NEW DELHI — U.N. World Youth Skills Day on July 15, 2016 prompted reflection about the world’s largest supplier of workers. While 54 percent of India’s 1.2 billion people belong to the highly productive under-25 cohort, more than 60 percent of its population still works in the agricultural sector, where the average wage is $1.50 per day.
The U.N. World Youth Skills Day has moved government officials and their private sector counterparts to evaluate the effectiveness of current training programs. This intention aims to align the workplace abilities and knowledge of graduates with current employer demands.
India’s youth unemployment rate stands at 12.9 percent, and in certain states like Kerala, the economy depends entirely upon foreign remittances. In 2011, $58 billion in total remittances was registered from expatriates.
The U.N. World Youth Skills Day emphasizes cooperation between education, government and business. One example is the government-sponsored Skill India program, which offers incentives for employers (120₹ billion in 2015) to train and initiate recent graduates. Skill India has created 1,141 industrial training institutes (ITIs), although it fell short of last year’s target of 173,000 trainees.
Another example is a public-private venture by the McKinsey Social Initiative (MSI), which combines traditional skills certifications with close support, mentoring and counseling for new entrants into the labor market. MSI receives funding from USAID, and thus far its results have been promising. Its nursing assistant program has reduced the attrition rate of new employees by 25 percent and boosted the placement rate of new graduates from 60 to 90 percent.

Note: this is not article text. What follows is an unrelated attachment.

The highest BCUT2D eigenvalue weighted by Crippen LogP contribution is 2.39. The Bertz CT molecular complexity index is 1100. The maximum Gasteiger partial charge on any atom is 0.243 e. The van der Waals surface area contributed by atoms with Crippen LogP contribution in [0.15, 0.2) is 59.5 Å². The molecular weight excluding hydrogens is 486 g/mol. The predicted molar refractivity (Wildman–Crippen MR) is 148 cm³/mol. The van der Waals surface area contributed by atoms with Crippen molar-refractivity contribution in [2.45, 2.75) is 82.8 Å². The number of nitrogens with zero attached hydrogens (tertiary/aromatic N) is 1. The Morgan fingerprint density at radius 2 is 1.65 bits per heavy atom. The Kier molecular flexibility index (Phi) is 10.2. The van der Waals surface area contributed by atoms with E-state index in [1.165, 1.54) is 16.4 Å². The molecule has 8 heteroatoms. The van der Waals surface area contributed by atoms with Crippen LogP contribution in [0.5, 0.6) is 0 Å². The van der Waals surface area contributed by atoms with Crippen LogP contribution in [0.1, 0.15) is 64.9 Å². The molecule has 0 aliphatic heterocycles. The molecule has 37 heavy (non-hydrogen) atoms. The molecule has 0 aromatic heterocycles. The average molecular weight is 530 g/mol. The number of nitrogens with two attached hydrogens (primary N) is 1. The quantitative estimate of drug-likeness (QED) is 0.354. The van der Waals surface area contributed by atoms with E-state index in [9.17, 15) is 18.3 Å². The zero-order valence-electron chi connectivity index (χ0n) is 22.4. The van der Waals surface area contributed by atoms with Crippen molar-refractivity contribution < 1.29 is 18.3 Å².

This progress is important in an economy where the casualization of jobs has left many youth disillusioned with the changing nature of work. Rajesh Chakrabarti, vice president of research at the Wadhwani Foundation, admits that many youngsters “would rather wait for years to get government jobs or opt for higher degrees from low-rung colleges.”
The approach taken by MSI tackles this cultural dynamic by closely following its participants. First, they are given several weeks’ exposure to their new work environments to ensure that they are the right fit. Then they take a seven-week skills course including a counseling regime that shows them what to expect and how to cope with challenges at their new jobs. After official hiring, participants receive follow-up support for several weeks.
As president of the U.N. General Assembly Mogens Lykketoft explains, “Far too often, the incredible potential in the world’s youth population is wasted by extreme poverty, discrimination or lack of skills and information.” MSI’s approach has helped India decrease losses in youth income and shows a glimpse of what future U.S. assistance will look like for its emerging trade partners.
– Alfredo Cumerma